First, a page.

Training seven days a week, members of the team have come to see each other as brothers, said Rhoades. Building themselves up individually, they in turn build each other up collectively.

"There's a saying in our gym, 'how can you make a friend without choking him out first,'" Rhoades explained. "It sounds strange, but it's true. We share a different kind of bond, and we do what we do for each other."

With their mind set on the upcoming NAGA, the team is more focused than ever, Rhoades said.

"Whether we are learning a new move or one we just haven't done in a while, we cover it over and over again, drilling, making it perfect and committing it to muscle memory," he explained. "In our gym, drillers make killers."

20th Air Force commander visits Malmstrom, hears FIP feedback from Airmen

by John Turner
341st Missile Wing Public Affairs

5/7/2014 - MALMSTROM AIR FORCE BASE, Mont.  -- Maj. Gen. Jack Weinstein, 20th Air Force commander, visited Malmstrom Air Force Base last week as an opportunity to receive feedback from Airmen of the 341st Missile Wing about procedural and incentive changes suggested by the Force Improvement Program, and to speak frankly with them about his proposals for bolstering the Intercontinental Ballistic Missile mission.

"I wanted to sit down with Airmen in all disciplines to talk with them about what they thought about how we're taking their inputs from the FIP and how we're going to be implementing them pretty rapidly," Weinstein said. "I think it is going great and I've gotten really good feedback from it."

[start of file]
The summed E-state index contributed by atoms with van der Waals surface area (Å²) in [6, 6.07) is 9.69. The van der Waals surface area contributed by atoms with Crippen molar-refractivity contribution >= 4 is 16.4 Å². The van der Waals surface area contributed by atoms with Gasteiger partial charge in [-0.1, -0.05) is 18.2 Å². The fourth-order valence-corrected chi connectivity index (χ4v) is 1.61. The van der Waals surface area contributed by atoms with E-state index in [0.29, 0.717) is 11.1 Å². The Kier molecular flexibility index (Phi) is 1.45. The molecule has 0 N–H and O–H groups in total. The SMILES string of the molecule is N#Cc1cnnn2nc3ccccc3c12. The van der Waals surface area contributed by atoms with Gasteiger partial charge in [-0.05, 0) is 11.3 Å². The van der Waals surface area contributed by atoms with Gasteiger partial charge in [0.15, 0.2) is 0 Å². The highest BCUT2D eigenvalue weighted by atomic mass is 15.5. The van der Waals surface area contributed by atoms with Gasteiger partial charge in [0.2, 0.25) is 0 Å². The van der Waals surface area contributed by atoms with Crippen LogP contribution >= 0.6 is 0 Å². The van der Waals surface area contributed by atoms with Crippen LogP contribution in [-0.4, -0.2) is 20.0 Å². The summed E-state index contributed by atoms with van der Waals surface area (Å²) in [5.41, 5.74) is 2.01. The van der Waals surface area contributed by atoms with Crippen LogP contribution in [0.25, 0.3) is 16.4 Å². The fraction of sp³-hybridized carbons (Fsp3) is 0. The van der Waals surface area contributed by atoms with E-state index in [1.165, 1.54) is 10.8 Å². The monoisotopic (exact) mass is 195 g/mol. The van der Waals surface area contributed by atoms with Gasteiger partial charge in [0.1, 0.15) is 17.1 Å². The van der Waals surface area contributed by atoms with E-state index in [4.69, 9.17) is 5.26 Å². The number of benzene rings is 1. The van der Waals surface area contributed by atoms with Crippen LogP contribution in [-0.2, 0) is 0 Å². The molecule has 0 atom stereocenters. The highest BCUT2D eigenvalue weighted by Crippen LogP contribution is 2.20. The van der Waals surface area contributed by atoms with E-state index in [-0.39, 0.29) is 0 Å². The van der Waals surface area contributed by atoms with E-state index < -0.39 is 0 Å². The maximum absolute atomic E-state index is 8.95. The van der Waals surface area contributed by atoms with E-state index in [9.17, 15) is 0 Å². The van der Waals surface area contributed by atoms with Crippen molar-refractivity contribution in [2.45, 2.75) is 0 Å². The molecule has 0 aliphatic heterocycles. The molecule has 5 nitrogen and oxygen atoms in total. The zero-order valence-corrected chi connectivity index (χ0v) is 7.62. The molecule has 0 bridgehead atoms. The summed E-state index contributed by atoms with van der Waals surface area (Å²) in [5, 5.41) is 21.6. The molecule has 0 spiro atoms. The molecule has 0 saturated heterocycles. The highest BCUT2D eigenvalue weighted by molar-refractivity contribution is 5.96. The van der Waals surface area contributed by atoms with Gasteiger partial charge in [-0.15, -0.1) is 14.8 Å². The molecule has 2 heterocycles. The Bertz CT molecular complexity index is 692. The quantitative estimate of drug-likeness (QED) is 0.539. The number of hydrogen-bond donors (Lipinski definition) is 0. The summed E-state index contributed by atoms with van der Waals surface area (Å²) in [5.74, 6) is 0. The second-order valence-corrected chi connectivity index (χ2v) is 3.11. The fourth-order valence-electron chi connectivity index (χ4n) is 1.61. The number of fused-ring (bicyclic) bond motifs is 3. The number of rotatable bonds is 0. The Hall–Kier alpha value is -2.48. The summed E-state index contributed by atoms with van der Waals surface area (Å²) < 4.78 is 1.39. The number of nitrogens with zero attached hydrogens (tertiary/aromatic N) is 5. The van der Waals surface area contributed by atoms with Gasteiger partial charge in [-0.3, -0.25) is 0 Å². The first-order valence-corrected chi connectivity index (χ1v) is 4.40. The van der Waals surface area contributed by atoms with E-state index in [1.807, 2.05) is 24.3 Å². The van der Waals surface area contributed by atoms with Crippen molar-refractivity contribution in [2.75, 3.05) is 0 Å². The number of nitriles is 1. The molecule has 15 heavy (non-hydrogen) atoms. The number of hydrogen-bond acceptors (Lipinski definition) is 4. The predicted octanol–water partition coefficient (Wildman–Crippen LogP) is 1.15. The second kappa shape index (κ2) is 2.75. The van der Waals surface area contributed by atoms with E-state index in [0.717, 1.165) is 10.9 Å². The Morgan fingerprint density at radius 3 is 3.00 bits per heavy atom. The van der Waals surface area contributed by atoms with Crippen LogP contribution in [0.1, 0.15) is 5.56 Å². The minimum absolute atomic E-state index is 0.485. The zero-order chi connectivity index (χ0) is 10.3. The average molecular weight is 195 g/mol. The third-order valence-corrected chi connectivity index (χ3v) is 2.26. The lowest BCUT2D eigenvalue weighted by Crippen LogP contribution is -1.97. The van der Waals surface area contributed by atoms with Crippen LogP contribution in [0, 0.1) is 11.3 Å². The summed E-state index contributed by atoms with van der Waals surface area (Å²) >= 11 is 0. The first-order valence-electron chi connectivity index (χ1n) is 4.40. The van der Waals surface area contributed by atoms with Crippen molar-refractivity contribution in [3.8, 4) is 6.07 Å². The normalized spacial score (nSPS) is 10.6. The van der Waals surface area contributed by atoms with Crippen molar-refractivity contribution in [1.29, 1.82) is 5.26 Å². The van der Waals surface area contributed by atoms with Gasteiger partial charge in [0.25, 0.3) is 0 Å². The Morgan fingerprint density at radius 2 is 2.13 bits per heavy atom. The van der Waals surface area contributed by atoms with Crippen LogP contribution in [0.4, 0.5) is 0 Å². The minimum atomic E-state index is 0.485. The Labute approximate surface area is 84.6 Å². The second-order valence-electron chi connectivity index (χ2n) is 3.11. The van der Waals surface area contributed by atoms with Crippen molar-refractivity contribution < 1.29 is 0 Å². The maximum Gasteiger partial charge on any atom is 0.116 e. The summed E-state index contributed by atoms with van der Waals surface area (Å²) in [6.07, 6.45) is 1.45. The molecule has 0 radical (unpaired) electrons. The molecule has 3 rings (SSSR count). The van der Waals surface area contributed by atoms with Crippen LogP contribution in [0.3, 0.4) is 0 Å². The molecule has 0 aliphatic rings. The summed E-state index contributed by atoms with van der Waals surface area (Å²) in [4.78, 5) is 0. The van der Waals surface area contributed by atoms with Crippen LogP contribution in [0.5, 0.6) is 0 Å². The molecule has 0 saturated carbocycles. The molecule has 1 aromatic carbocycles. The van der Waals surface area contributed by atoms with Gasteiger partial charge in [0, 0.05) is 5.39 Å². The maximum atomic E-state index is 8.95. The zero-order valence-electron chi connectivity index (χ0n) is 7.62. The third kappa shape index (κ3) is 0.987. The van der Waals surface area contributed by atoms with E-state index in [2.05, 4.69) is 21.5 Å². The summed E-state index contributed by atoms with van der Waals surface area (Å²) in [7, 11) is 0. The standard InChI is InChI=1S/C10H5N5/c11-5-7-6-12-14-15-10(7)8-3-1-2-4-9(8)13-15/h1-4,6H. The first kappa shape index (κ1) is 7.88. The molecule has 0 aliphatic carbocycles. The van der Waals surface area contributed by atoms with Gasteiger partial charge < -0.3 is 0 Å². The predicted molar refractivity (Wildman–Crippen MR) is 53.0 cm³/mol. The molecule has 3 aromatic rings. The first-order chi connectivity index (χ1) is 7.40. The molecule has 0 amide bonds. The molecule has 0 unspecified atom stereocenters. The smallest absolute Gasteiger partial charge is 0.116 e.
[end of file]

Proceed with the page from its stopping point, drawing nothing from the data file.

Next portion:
Weinstein toured several work centers and stayed overnight at a missile alert facility while here April 30 to May 2. He also met informally with small groups of junior enlisted Airmen and company grade officers from across the wing to hear their opinions on a wide spectrum of changes that are either being enacted or are under consideration by the commander. These suggestions include an immediate overhaul of training and evaluations for the missile combat crew force; an administrative streamlining of the Personnel Reliability Program; possible deployment credits and other incentives for all who serve in the missile field; special field uniforms for security forces that are better matched to the environment; and new tools and vehicles for maintenance teams.

In February, FIP teams visited each missile wing in Air Force Global Strike Command to conduct one-on-one interviews with Airmen. Following the analysis of more 1,800 survey responses and 835 interviews, more than 350 recommendations were briefed to AFGSC, 20th AF, Secretary of the Air Force and the Chief of Staff of the Air Force. An immediate action prompted by FIP feedback has been the realignment of $19 million in the Air Force Fiscal 2014 budget to rejuvenate the ICBM mission. Nearly $3 million has already been received at Malmstrom for ICBM weapon systems parts and Launch Control Center refurbishments. An additional $1 million has been received for quality of life improvements.